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Sioux (s¡) noun
plural Sioux (s¡, s¡z)
1. a. A group of Native American peoples, also known as the Dakota, inhabiting the northern Great Plains from Minnesota to eastern Montana and from southern Saskatchewan to Nebraska. Present-day Sioux populations are located mainly in North and South Dakota. b. A member of any of these peoples.
2. Any of the Siouan languages of the Sioux peoples.
[North American French, short for nadouéssioux, from Ottawa naadowesiwag.]
- Sioux adjective
Sioux or Dakota, confederation of seven Native American tribes, the dominant group of the Hokan-Siouan stock. They had a typical Plains culture, including buffalo hunts and the SUNDANCE. In the mid-18th cent. the Sioux inhabited the N Great Plains and the western prairies. Of 30,000 Sioux, some 15,000 were Teton, of whom 3,000 were Oglala. The Sioux sided with the British in the AMERICAN REVOLUTION and the WAR OF 1812. They later made treaties with the U.S., but some Sioux revolted (1862) and killed more than 800 settlers and soldiers. By a treaty of 1867 the Sioux agreed to retire to a Dakota reservation. When gold was found in the BLACK HILLS, an influx of prospectors precipitated Sioux resistance under such chiefs as SITTING BULL, RED CLOUD, and CRAZY HORSE. Gen. George CUSTER was defeated (1876) and his troops annihilated at the Battle of the LITTLE BIGHORN. In 1890, 200 Sioux were killed at WOUNDED KNEE. Sioux and other supporters of the AMERICAN INDIAN MOVEMENT occupied Wounded Knee in 1973 to protest U.S. neglect of Native American civil rights. In 1979 the Sioux were awarded $105 million for the taking of their lands, resolving a legal action begun in 1923. Now mostly farmers and ranchers, the Sioux numbered over 100,000 in 1990; over 40% live in South Dakota.
Human Rights and Social Justice, 1876
The Battle of the Little Big Horn June 25 ends in the massacre of a 264-man U.S. Seventh Cavalry force under Lieut. Col. George Armstrong Custer, 37, at the hands of Sioux chief Sitting Bull, 42, with tribesmen under chieftains Gall and Crazy Horse. The Sioux have been angered by the slaughter of buffalo in Montana Territory by the advancing whites in the Black Hills gold rush.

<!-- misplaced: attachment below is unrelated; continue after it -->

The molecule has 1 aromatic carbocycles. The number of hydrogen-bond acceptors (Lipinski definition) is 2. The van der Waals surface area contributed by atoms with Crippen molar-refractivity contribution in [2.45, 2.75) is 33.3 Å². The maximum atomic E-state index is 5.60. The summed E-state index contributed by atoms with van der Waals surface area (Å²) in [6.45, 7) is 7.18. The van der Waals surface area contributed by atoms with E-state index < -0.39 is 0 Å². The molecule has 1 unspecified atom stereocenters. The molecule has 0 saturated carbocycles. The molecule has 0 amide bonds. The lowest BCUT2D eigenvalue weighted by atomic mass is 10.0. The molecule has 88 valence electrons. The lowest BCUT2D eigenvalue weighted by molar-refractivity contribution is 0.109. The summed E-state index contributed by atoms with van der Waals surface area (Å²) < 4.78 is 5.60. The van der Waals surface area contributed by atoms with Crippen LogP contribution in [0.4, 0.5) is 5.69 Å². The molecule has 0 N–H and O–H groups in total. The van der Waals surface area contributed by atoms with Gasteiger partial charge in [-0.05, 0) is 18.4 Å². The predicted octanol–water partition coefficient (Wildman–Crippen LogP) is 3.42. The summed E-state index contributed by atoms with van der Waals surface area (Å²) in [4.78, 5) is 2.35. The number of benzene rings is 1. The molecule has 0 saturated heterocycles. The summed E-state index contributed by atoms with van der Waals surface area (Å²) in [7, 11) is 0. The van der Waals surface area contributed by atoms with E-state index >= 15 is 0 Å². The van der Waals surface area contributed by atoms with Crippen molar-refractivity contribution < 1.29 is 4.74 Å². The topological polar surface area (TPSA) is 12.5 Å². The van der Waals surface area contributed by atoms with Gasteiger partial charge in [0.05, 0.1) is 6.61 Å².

Human Rights and Social Justice, 1890
Sioux lands in South Dakota that were ceded to the U.S. government last year are thrown open to settlement February 10 under terms of a presidential proclamation that opens 11 million acres to homesteaders. Sioux chief Sitting Bull of 1876 Battle of the Little Big Horn fame is arrested in a skirmish with U.S. troops December 15 and shot dead by Indian police at Grand River as Sioux warriors of the Ghost Dance uprising try to rescue him.
CREATION: A SIOUX STORY
"The Creator gathered all of Creation and said,
"I want to hide
something from the humans until they are ready for it. It is the
realization that they create their own reality."
The eagle said, "Give it to me, I will take it to the moon."
The Creator said, "No. One day they will go there and find it."
The salmon said, "I will bury it on the bottom of the ocean."
"No. They will go there too."
The buffalo said, "I will bury it on the Great Plains."
The Creator said, "They will cut into the skin
of the Earth and find
it even there."
Grandmother Mole, who lives in the breast of
Earth, and who
has no physical eyes but sees with spiritual eyes, said, "Put it
inside of them."
And the Creator said, "It is done."